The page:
Guys… Ahem… Bros! This one is for you. After all of that beer-drinking and carousing in college, you have finally graduated, gotten a job, and are looking to stabilize that position. If you’re like me, you may be having some difficulty getting acclimated to a calm office setting, and you may be finding that some of the behaviors that college reinforced are not always looked upon favorably.
Unless you are in stock trading or IT, the gender ratio skews female in many offices. Therefore, overall trends of interests and behaviors in the office is likely going in a direction that you don’t entirely understand. That’s okay. I’ve compiled a list of 6 tips to get acclimated, 6 tips for turning you from a college ‘Bro’ to an office gentleman.
- Change your expectations about your conversations about sports. If you are like me, in college you spent most Sundays during football season sitting around with your boys, trying to watch as much football and as many different football teams as possible. If you went to a major, NCAA-university, every Saturday was football Mardi-Gras Remember. This level of interest in any sport is likely not shared by any of your new colleagues. So, when you come in on a Monday upset because the your team lost to its big rival on a last-second Hail Mary or on shootout or on three-pointer, and one of your coworkers asks, “Oh, how did your team do?”, just try to remember that, if you could earn degrees in professional sports, you’d have a dual doctorate, and your coworker hasn’t even thought about applying for their sports GED. Change your expectations accordingly, and, if they are willing to listen, try to teach coworkers about the rudiments of your favorite sport.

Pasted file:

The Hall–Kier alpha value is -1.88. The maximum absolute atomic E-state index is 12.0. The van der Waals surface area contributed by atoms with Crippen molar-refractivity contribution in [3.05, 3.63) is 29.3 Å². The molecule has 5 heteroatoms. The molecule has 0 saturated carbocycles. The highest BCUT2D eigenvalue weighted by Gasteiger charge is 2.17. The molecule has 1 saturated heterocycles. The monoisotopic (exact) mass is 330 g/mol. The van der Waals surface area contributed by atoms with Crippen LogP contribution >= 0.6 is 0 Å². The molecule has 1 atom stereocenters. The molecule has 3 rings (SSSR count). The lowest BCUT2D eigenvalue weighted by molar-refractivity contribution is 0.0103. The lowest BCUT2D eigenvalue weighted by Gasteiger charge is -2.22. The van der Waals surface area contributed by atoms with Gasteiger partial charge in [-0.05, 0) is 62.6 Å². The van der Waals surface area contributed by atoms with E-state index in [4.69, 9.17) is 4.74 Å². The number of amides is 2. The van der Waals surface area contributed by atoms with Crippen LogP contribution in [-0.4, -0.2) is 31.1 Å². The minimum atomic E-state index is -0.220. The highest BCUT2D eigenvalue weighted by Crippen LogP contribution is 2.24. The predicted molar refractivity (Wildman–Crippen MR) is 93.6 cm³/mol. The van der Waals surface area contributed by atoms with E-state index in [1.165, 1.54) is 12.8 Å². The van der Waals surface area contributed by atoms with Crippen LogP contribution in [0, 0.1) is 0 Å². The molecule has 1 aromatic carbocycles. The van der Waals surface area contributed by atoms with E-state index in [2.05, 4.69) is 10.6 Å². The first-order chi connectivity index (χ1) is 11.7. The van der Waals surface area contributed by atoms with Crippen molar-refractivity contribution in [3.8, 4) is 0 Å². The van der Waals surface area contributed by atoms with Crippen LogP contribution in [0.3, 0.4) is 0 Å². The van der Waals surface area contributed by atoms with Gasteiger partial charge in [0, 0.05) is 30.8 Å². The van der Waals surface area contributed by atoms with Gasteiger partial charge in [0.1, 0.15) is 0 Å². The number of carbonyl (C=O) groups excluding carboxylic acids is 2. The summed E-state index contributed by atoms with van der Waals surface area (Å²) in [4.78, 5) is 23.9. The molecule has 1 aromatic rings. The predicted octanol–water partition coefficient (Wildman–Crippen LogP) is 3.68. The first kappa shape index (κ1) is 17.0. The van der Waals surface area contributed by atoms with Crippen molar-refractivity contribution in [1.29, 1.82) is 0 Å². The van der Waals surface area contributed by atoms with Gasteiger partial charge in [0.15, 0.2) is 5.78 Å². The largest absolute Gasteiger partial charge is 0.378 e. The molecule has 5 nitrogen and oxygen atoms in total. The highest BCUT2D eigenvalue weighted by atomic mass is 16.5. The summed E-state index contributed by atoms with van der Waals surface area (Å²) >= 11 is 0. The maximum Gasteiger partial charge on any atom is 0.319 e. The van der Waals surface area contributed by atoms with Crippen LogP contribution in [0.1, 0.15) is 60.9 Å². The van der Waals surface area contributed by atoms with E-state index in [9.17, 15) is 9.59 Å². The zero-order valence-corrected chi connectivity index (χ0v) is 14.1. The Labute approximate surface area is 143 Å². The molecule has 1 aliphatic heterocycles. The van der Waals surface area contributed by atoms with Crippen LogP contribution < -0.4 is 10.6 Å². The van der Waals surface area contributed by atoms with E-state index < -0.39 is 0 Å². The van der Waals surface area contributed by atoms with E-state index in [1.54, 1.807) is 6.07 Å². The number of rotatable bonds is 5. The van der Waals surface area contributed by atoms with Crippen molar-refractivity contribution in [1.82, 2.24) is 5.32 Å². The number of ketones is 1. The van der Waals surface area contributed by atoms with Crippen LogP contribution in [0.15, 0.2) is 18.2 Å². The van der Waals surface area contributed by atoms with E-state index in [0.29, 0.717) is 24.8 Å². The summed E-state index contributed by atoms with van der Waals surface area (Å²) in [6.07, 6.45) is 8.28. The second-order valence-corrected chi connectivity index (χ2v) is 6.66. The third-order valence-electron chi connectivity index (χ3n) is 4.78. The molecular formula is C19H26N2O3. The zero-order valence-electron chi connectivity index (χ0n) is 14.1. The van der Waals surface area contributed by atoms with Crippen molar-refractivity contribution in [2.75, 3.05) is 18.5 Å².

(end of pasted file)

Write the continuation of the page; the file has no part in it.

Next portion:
- Develop a casual drink other than beer, even if it is wine. In college, I stuck exclusively to beer, and I know that beer is the drink of choice of many bro’s. After college, I have gotten into the craft brew culture, and a good Three Floyd’s IPA is heaven for me. However, at social events such as office holiday dinners or cocktail parties, chose an alcoholic drink that is NOT beer. Even if it’s an eleven-dollar bottle of Goose Island Bourbon County Stout, your colleagues just classify it as beer, and every sip you take likely generates images of you doing keg stands of PBR. Grab a gin and tonic or something similar
- Learn how to give compliments on clothes. Boy, this one is hard for me. I’m a tall, fairly-muscular blonde man, and apparently I look good in blues and greens button-downs. I only know this because I receive compliments when I wear those colors, and every time I receive compliments, I look back at the colleague (likely a female), and try to come up with a return compliment. Initially, these situations were terribly awkward. I would be silent, maybe remembering to say, “Thanks”. The colleague was left hanging, but, more recently, I’ve started complimenting the colors of my coworkers’ outfits, and how they help their skin tones and such. Start returning compliments by making observations about the color of clothing, and then maybe move to the material. I’m learning in this area, just as you are.
- Be willing to engage in ‘manly’ behaviors. Listen, regardless of the gender ratio and age mix of your office, as a young, virile man, you are still going to be asked to lift heavy furniture, to repair the printer or the wheels on a broken chair, or to carry boxes to or from your boss’s car. Do whatever is asked of you, and then go out of your way to do more, and do it all with a smile on your face. In some settings, chivalry is not dead. Embrace it.
- Keep your eyes to yourself. No ogling. Your eyes should not wander far from your computer screen. Regardless of how put-together a coworker may be looking, she is a coworker, and your office relationship should be kept neutral and moving towards the benefit of the company. No exceptions.
- Keep yourself from viewing the office as a competition. One of the basic facts about the college ‘bro’ atmosphere is that everything is a competition. Every sentence, every come-back, every video game session, every football game, and every second amongst ‘the guys’ has a clear winner and loser. The opposite is true of many offices. In offices, a sense of community is more important than a sense of victory. Everyone needs to be happy to do their job, so you should frame each project as aiming to establish a better place for yourself and each of your coworkers. No one likes to lose, and your attitude should ensure that you aren’t competing against coworkers. ‘Cuz you’d totally own them, brah. Am I right?